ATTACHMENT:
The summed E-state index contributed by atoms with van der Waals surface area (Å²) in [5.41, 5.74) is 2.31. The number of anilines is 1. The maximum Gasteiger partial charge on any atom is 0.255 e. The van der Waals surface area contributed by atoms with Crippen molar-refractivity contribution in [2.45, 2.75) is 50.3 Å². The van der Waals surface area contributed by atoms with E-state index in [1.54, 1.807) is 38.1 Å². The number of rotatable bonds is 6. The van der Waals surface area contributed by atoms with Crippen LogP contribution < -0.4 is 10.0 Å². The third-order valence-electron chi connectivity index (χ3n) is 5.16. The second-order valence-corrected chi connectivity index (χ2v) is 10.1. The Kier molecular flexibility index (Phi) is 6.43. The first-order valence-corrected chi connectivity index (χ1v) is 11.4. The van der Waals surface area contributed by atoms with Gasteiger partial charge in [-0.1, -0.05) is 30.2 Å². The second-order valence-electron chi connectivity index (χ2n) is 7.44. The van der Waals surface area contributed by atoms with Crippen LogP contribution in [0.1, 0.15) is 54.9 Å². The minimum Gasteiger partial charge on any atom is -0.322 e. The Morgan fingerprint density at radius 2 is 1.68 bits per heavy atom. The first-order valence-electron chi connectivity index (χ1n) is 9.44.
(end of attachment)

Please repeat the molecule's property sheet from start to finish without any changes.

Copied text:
The summed E-state index contributed by atoms with van der Waals surface area (Å²) in [5.41, 5.74) is 2.31. The number of anilines is 1. The maximum Gasteiger partial charge on any atom is 0.255 e. The van der Waals surface area contributed by atoms with Crippen molar-refractivity contribution in [2.45, 2.75) is 50.3 Å². The van der Waals surface area contributed by atoms with E-state index in [1.54, 1.807) is 38.1 Å². The number of rotatable bonds is 6. The van der Waals surface area contributed by atoms with Crippen LogP contribution < -0.4 is 10.0 Å². The third-order valence-electron chi connectivity index (χ3n) is 5.16. The second-order valence-corrected chi connectivity index (χ2v) is 10.1. The Kier molecular flexibility index (Phi) is 6.43. The first-order valence-corrected chi connectivity index (χ1v) is 11.4. The van der Waals surface area contributed by atoms with Gasteiger partial charge in [-0.1, -0.05) is 30.2 Å². The second-order valence-electron chi connectivity index (χ2n) is 7.44. The van der Waals surface area contributed by atoms with Crippen LogP contribution in [0.1, 0.15) is 54.9 Å². The minimum Gasteiger partial charge on any atom is -0.322 e. The Morgan fingerprint density at radius 2 is 1.68 bits per heavy atom. The first-order valence-electron chi connectivity index (χ1n) is 9.44.